Department of History
 

Mirjam Zadoff

  • Associate Professor, History
  • Alvin H. Rosenfeld Endowed Chair, Borns Jewish Studies Program

Education

  • M.A. at University of Vienna, 2001
  • Ph.D. at Ludwig Maximilian University, Munich, 2006

Contact Information

Ballantine Hall, Rm. 827

Background

Mirjam Zadoff

I am a historian of 19th to 21st century Europe, with a growing interest in world history. My first book Next Year in Marienbad: The Lost Worlds of Jewish Spa Culture deals with the question in what way space determines modern Jewish identity. In the first half of the 20th century, spa culture was an essential part of life in Western and Eastern Europe as well as the United States - and especially a part of Jewish life: Bourgeois Jews travelled to fashionable spas, just as proletarian and Chassidic Jews did. My book describes the health resorts as stages displaying a growing variety and complexity of Jewish identities, seen through the prisms of sociability, cultural encounter, perception by and of others, body politics and space.

My second book, published in August 2014, is a biography of the Trotskyist political Werner Scholem, the once famous brother of the religious studies scholar Gershom Scholem. Based on a variety of sources and perspectives, the life of Werner Scholem is an exceptional story of success, failure, love, betrayal and persecution. These motives would make the perfect plot for a novel; in my book they are based on historical analysis and "translated" into a biographical narrative. Werner Scholem's biography reflects an alternative yet central German-Jewish experience in the first half of the twentieth century, and sheds light on the complex but close relationship between "Jewish Jews" and "non-Jewish Jews."  My new research project Love Makes the World Go Round: A Cultural History of Jewish Matchmaking deals with the topic of becoming acquainted and falling in love in the age of migration. The "dating project" derives from my interest in spatial history and the history of migration, literature studies and historical anthropology. It therefore takes a comparative perspective on the various worlds of modern Judaism and other minority and majority cultures.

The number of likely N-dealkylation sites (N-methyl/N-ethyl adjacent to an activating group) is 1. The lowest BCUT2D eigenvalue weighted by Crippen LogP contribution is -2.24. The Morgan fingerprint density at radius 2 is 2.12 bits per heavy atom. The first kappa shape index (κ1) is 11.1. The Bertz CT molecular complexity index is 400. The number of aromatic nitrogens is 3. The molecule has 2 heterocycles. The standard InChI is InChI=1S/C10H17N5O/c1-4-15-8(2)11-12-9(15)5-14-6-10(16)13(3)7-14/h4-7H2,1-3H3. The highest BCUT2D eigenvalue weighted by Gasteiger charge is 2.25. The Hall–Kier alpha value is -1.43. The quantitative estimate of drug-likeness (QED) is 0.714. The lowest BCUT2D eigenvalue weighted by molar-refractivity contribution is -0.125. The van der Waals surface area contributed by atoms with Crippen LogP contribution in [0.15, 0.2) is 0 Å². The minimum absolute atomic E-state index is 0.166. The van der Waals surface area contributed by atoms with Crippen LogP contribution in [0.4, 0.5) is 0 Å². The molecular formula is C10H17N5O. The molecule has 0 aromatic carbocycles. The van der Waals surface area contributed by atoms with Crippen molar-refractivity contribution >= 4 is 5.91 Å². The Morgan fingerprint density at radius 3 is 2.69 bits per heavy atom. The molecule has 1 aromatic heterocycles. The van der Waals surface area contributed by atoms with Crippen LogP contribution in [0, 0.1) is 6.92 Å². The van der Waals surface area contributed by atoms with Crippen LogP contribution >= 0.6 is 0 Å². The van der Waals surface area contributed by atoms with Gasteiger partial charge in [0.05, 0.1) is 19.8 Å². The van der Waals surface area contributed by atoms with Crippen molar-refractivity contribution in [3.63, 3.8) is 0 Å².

Apart from this thrilling new project, I started writing a text book on modern Jewish world history, and an extended article, a biographical account of the intellectual and literary critic Reuven Brainin (1862-1939), a forgotten figure in American and European history. Brainin, who tried to bridge between Zionism and communism, and between Yiddish and Hebrew, is one of the figures on the margins of Judaism, in which I have become interested conssequently to my research on Werner Scholem.

I look forward to working with students from various backgrounds and interests, who may even share my passion for stories - fictional and non-fictional ones.

Selected Awards

  • Munich University  Award for Innovation in Teaching (2013)
  • Salo W. Baron Prize, American Academy of Jewish Research (2012)
  • Postdoctoral Fellow, Hanadiv Rothschild Foundation (2006-07)
  • Peregrinus Award, Bavarian Academy of Sciences (2007)
  • Munich University Dissertation Award (2007)
  • Theodor Koerner Award for Science and Arts, Vienna (2003)

Research Interests

  • Cultural and Intellectual
  • Love and Courtship
  • Migration
  • Non-Jewish Jews
  • Biographical Research
  • History of Space

Publication Highlights

Books

  • Der rote Hiob. Das Leben des Werner Scholem. Munich: Carl Hanser, 2014
  • English Translation under contract with University of Pennsylvania Press
  • Next Year in Marienbad. The Lost Worlds of Jewish Spa Culture. Jewish Culture and Contexts Series, Trans. W. Templer. Philadelphia: University of Pennsylvania Press 2012 (in German Original, Gottingen: Vandenhoeck und Ruprecht, 2007)
  • "Arisierung" von Mobilien, with Gabriele Anderl, Edith Blaschitz, Sabine Loitfellner and Niko Wahl. Vienna: Oldenbourg Wissenschaftsverlag 2004.

Articles

  • German-Jewish Borderlands. On "non-Jewish Jewish Spaces" in Weimar and Nazi Germany. In: Jewish and non-Jewish Spaces in Urban Context, ed. by Alina Gromova, Felix Heinert and Sebastian Voigt. Berlin (in print)
  • From Mission to Memory. Walter Benjamin and Werner Scholem in the Life and Work of Gershom Scholem, with Noam Zadoff. In: Journal of Modern Jewish Studes 13 (2014), 58-74.
  • Gerhard Gershom Scholem, with Noam Zadoff. In: Jugendbewegt gepragt. Essays zu autobiographischen Texten von Werner Heisenberg, Robert Jungk und vielen anderen, ed. by Barbara Stambolis. Gottingen: 2013